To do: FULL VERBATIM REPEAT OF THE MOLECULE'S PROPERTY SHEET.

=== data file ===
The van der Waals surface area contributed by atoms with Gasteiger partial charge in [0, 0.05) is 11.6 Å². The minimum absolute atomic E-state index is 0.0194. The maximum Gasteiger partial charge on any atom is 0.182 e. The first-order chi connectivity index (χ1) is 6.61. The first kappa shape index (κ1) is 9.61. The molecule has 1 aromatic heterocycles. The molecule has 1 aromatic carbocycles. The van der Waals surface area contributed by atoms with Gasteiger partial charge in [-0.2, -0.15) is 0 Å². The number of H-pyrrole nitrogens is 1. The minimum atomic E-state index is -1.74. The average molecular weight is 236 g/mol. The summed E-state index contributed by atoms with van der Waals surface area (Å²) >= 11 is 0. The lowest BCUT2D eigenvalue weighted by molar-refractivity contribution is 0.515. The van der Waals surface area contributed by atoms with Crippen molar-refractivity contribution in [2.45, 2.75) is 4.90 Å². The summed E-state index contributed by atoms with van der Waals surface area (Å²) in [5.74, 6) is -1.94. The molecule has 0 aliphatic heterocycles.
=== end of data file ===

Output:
The van der Waals surface area contributed by atoms with Gasteiger partial charge in [0, 0.05) is 11.6 Å². The minimum absolute atomic E-state index is 0.0194. The maximum Gasteiger partial charge on any atom is 0.182 e. The first-order chi connectivity index (χ1) is 6.61. The first kappa shape index (κ1) is 9.61. The molecule has 1 aromatic heterocycles. The molecule has 1 aromatic carbocycles. The van der Waals surface area contributed by atoms with Gasteiger partial charge in [-0.2, -0.15) is 0 Å². The number of H-pyrrole nitrogens is 1. The minimum atomic E-state index is -1.74. The average molecular weight is 236 g/mol. The summed E-state index contributed by atoms with van der Waals surface area (Å²) >= 11 is 0. The lowest BCUT2D eigenvalue weighted by molar-refractivity contribution is 0.515. The van der Waals surface area contributed by atoms with Crippen molar-refractivity contribution in [2.45, 2.75) is 4.90 Å². The summed E-state index contributed by atoms with van der Waals surface area (Å²) in [5.74, 6) is -1.94. The molecule has 0 aliphatic heterocycles.